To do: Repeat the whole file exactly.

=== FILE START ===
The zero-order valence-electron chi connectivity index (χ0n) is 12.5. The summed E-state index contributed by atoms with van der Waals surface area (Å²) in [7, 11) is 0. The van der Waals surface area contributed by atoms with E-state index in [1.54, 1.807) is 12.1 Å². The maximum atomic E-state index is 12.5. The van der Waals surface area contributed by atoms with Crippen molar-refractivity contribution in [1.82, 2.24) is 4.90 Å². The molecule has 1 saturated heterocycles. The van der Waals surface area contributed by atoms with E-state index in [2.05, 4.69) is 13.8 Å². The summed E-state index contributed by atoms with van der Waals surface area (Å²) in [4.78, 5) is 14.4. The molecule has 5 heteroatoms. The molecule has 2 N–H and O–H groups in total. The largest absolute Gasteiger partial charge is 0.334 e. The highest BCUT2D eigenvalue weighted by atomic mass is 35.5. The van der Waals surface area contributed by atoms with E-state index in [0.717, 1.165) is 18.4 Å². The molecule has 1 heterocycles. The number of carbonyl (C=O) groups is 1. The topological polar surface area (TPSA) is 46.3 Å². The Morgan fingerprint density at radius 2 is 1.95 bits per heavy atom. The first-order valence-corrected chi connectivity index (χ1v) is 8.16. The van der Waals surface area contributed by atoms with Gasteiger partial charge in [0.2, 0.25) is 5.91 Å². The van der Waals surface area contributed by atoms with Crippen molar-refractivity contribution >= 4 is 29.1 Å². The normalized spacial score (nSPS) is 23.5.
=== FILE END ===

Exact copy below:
The zero-order valence-electron chi connectivity index (χ0n) is 12.5. The summed E-state index contributed by atoms with van der Waals surface area (Å²) in [7, 11) is 0. The van der Waals surface area contributed by atoms with E-state index in [1.54, 1.807) is 12.1 Å². The maximum atomic E-state index is 12.5. The van der Waals surface area contributed by atoms with Crippen molar-refractivity contribution in [1.82, 2.24) is 4.90 Å². The molecule has 1 saturated heterocycles. The van der Waals surface area contributed by atoms with E-state index in [2.05, 4.69) is 13.8 Å². The summed E-state index contributed by atoms with van der Waals surface area (Å²) in [4.78, 5) is 14.4. The molecule has 5 heteroatoms. The molecule has 2 N–H and O–H groups in total. The largest absolute Gasteiger partial charge is 0.334 e. The highest BCUT2D eigenvalue weighted by atomic mass is 35.5. The van der Waals surface area contributed by atoms with E-state index in [0.717, 1.165) is 18.4 Å². The molecule has 1 heterocycles. The number of carbonyl (C=O) groups is 1. The topological polar surface area (TPSA) is 46.3 Å². The Morgan fingerprint density at radius 2 is 1.95 bits per heavy atom. The first-order valence-corrected chi connectivity index (χ1v) is 8.16. The van der Waals surface area contributed by atoms with Gasteiger partial charge in [0.2, 0.25) is 5.91 Å². The van der Waals surface area contributed by atoms with Crippen molar-refractivity contribution >= 4 is 29.1 Å². The normalized spacial score (nSPS) is 23.5.